From shelter dog to law enforcement: Axel has become a star with Durham Regional Police
Belgian Malinois was abandoned as a puppy, but is now an elite member of the canine unit
He's gone from shelter dog to star police officer in just four years — although it might seem closer to 32 years to Axel himself.
In that time, the Belgian Malinois has become a key member of Durham Regional Police's canine unit.
Axel specializes in searching for drugs and firearms; he's been known to leap a 2.5-metre wall to track them down, his handler Det. Const. Bryan Armstrong says.
He's clearly proud.
"They have that drive in them," Armstrong says. "They want to do something and all we do is manipulate them to do a job for us."
The bond between the pair is obvious.
Axel whines and starts wagging his tail as Armstrong approaches the kennel and then rubs up against his handler's legs as soon as he's freed. He gets to go home with Armstrong at the end of the day, although Axel lives outdoors in a heated doghouse.
Extraordinary circumstances brought the pair together three years ago.
Axel had been scheduled to be euthanized after having been given up to an animal shelter on the East Coast, Armstrong says.
Bred for the work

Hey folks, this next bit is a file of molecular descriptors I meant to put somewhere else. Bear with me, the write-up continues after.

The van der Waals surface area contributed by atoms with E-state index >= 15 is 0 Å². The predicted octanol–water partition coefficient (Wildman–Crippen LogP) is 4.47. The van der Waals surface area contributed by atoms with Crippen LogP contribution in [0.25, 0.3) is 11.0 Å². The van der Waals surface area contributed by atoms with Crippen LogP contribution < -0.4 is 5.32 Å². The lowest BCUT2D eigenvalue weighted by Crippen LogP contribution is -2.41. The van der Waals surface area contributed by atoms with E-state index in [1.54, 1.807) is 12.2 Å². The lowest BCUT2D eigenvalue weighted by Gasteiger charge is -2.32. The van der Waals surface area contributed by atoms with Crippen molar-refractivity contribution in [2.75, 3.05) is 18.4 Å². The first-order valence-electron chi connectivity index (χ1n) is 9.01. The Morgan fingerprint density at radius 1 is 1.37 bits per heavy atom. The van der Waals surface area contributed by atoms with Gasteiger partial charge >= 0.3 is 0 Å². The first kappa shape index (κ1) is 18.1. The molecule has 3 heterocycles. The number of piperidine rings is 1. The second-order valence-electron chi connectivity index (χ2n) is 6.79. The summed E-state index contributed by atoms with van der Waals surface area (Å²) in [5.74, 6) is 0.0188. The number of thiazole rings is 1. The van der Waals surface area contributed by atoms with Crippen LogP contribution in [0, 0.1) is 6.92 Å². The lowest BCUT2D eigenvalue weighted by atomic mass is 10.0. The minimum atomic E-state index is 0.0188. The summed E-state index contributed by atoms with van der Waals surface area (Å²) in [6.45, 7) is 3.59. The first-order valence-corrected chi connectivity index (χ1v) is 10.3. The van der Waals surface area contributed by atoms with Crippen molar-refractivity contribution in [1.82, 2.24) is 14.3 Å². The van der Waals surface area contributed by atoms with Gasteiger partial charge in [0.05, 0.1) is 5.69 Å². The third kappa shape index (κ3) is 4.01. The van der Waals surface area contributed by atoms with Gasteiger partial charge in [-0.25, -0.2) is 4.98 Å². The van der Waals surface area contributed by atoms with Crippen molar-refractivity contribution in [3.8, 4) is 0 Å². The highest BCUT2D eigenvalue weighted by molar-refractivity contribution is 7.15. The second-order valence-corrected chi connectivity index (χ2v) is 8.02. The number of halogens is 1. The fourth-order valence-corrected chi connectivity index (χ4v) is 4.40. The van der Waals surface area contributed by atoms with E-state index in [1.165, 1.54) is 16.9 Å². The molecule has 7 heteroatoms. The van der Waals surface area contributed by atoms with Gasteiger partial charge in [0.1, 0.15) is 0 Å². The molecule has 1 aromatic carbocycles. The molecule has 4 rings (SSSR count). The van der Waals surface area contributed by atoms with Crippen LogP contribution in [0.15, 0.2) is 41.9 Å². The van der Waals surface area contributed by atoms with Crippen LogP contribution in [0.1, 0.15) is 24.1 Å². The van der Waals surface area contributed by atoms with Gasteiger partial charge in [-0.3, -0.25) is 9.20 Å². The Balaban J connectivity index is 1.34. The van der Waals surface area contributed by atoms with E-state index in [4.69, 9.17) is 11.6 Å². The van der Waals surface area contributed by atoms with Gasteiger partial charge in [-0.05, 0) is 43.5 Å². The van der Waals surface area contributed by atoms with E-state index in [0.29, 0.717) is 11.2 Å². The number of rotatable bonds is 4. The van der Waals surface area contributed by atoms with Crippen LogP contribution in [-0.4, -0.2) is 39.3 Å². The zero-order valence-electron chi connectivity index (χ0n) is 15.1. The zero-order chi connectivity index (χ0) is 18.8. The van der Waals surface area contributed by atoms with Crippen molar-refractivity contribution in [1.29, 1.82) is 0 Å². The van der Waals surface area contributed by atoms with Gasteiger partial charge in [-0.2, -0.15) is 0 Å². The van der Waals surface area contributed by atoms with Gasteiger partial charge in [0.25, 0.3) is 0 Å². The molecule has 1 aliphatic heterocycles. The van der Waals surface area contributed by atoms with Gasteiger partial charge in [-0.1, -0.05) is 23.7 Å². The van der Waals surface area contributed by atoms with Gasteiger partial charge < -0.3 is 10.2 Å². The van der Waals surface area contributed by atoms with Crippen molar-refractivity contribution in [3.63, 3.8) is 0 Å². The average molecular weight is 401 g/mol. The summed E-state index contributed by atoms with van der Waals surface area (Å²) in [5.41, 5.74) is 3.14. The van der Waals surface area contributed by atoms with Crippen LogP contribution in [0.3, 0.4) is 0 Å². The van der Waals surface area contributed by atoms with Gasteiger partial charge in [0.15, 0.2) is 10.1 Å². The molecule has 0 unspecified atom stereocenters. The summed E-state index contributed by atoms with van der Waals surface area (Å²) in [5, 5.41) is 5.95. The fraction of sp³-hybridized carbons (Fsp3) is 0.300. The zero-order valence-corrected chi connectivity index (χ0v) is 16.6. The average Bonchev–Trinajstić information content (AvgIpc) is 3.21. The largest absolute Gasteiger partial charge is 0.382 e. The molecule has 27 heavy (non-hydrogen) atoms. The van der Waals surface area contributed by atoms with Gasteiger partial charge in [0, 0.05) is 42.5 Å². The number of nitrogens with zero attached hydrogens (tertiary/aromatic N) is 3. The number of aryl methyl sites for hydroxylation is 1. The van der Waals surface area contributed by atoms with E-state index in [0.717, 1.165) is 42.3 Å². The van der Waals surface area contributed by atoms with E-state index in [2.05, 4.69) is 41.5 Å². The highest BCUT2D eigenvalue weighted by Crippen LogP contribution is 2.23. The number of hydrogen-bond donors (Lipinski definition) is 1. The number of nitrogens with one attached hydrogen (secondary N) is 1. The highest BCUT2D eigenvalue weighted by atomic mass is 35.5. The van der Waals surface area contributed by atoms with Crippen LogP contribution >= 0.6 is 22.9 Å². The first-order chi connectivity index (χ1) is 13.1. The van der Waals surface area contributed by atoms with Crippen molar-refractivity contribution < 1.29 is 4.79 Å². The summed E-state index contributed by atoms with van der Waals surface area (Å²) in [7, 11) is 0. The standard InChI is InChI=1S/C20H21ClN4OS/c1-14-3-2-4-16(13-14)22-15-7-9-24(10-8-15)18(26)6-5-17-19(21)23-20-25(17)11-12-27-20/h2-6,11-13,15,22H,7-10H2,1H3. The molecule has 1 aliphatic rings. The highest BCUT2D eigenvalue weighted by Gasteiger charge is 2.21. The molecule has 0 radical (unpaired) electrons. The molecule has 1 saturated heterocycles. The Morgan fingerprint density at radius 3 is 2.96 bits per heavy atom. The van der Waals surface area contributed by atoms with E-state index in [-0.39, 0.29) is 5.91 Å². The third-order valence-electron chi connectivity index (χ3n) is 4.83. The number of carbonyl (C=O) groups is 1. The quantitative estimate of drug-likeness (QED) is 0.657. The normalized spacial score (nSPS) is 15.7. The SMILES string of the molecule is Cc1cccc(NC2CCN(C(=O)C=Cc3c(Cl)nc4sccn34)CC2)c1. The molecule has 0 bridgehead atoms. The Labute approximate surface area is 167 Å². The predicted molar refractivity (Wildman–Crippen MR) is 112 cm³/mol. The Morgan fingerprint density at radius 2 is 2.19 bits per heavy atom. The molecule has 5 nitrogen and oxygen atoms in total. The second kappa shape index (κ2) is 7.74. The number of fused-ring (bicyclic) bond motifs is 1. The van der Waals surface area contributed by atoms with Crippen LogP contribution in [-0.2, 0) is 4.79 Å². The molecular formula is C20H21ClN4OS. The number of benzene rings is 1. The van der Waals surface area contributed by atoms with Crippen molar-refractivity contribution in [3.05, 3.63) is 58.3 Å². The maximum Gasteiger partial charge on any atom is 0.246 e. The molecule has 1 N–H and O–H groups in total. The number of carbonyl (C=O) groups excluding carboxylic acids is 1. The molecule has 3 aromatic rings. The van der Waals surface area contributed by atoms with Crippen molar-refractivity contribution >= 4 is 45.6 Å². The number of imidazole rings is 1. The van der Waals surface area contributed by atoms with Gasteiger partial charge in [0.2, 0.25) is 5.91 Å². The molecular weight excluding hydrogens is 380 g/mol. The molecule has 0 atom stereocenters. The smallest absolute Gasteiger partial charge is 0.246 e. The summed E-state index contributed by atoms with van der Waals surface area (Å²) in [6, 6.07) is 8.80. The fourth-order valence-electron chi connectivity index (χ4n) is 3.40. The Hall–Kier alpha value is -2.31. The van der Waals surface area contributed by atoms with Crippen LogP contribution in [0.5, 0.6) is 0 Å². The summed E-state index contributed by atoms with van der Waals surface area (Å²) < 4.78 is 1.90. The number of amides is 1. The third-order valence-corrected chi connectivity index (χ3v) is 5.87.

But an animal control officer there recognized the breed and realized that she might be able to find Axel a job instead of a home. She got in touch with an animal rescue group in Ontario, which called one of Armstrong's friends.
The police officer says he knew at once that Axel was, quite literally, bred for the work.
Belgian Malinois are shorter and leaner than other shepherd breeds, which means they're able to squeeze into tight hiding places.
And they have an incredible work ethic, Armstrong says.
"They're very athletic and they're very hard to tire out," he says. "They're the elite athletes of the dog world."
Axel proves that when he tracks down a 70-gram bag of marijuana in less than a minute. He lets out three sharp barks, calling his handler over.
It's that drive to work that Armstrong suspects led to Axel being given up as a puppy.
"I like to think that it was a family that couldn't handle him," he said. "Because this is not a dog that you want to have in your home unless you give him something to do."
Finding Axel also saved the police service a lot of time and money.
Officers typically work with a U.S. dog broker who imports animals from Europe, where they're bred to work in law enforcement, Armstrong says. Each dog costs $7,000 to $10,000, and potential handlers will test up to 20 animals before making a choice.
When he's off the clock, Axel loves attention. He's panting and jumping up on a visitor as soon he's finished his search.
"They love getting petted," Armstrong says. "If you pet them once, they're your friend for life."
It's a surprisingly attractive trait in a police dog, because they're also used as ambassadors, Armstrong says.
"So we're looking for the dog that's very sociable when we are, but can also take care of business when we need them to."
Durham police's canine unit celebrates its 25th anniversary in 2017 with its signature calendar — and a certain Belgian Malinois makes a guest appearance as Mr. October.
With files from CBC's Alison Chiasson